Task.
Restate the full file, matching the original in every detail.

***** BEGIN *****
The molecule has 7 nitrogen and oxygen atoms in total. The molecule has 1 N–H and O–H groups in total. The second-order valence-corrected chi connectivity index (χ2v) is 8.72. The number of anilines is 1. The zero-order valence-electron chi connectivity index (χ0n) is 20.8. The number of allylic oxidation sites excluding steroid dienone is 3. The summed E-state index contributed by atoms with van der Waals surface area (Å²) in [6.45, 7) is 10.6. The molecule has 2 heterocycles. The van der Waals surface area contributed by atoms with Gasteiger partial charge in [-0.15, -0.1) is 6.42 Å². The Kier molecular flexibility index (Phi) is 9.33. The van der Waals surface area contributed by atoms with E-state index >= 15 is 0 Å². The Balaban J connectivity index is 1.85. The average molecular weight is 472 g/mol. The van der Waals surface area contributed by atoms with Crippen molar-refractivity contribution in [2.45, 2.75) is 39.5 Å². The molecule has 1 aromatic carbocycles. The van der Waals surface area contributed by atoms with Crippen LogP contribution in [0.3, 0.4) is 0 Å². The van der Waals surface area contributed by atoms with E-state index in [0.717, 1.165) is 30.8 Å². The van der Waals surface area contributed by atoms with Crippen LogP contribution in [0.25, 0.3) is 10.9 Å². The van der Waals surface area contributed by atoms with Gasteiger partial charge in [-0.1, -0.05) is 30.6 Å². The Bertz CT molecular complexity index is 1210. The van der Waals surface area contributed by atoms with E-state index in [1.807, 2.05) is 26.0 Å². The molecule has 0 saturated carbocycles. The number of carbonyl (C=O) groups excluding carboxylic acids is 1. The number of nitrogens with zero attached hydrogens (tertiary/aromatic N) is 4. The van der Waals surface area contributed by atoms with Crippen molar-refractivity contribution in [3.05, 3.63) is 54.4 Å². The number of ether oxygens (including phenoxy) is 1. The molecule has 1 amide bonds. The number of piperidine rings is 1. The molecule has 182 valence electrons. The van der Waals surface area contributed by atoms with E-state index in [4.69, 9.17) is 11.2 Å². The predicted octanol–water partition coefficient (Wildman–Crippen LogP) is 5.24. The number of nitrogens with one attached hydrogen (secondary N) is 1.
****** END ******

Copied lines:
The molecule has 7 nitrogen and oxygen atoms in total. The molecule has 1 N–H and O–H groups in total. The second-order valence-corrected chi connectivity index (χ2v) is 8.72. The number of anilines is 1. The zero-order valence-electron chi connectivity index (χ0n) is 20.8. The number of allylic oxidation sites excluding steroid dienone is 3. The summed E-state index contributed by atoms with van der Waals surface area (Å²) in [6.45, 7) is 10.6. The molecule has 2 heterocycles. The van der Waals surface area contributed by atoms with Gasteiger partial charge in [-0.15, -0.1) is 6.42 Å². The Kier molecular flexibility index (Phi) is 9.33. The van der Waals surface area contributed by atoms with E-state index >= 15 is 0 Å². The Balaban J connectivity index is 1.85. The average molecular weight is 472 g/mol. The van der Waals surface area contributed by atoms with Crippen molar-refractivity contribution in [2.45, 2.75) is 39.5 Å². The molecule has 1 aromatic carbocycles. The van der Waals surface area contributed by atoms with Crippen LogP contribution in [0.3, 0.4) is 0 Å². The van der Waals surface area contributed by atoms with E-state index in [0.717, 1.165) is 30.8 Å². The van der Waals surface area contributed by atoms with Crippen LogP contribution in [0.25, 0.3) is 10.9 Å². The van der Waals surface area contributed by atoms with Gasteiger partial charge in [-0.1, -0.05) is 30.6 Å². The Bertz CT molecular complexity index is 1210. The van der Waals surface area contributed by atoms with E-state index in [1.807, 2.05) is 26.0 Å². The molecule has 0 saturated carbocycles. The number of carbonyl (C=O) groups excluding carboxylic acids is 1. The number of nitrogens with zero attached hydrogens (tertiary/aromatic N) is 4. The van der Waals surface area contributed by atoms with Crippen molar-refractivity contribution in [3.05, 3.63) is 54.4 Å². The number of ether oxygens (including phenoxy) is 1. The molecule has 1 amide bonds. The number of piperidine rings is 1. The molecule has 182 valence electrons. The van der Waals surface area contributed by atoms with E-state index in [4.69, 9.17) is 11.2 Å². The predicted octanol–water partition coefficient (Wildman–Crippen LogP) is 5.24. The number of nitrogens with one attached hydrogen (secondary N) is 1.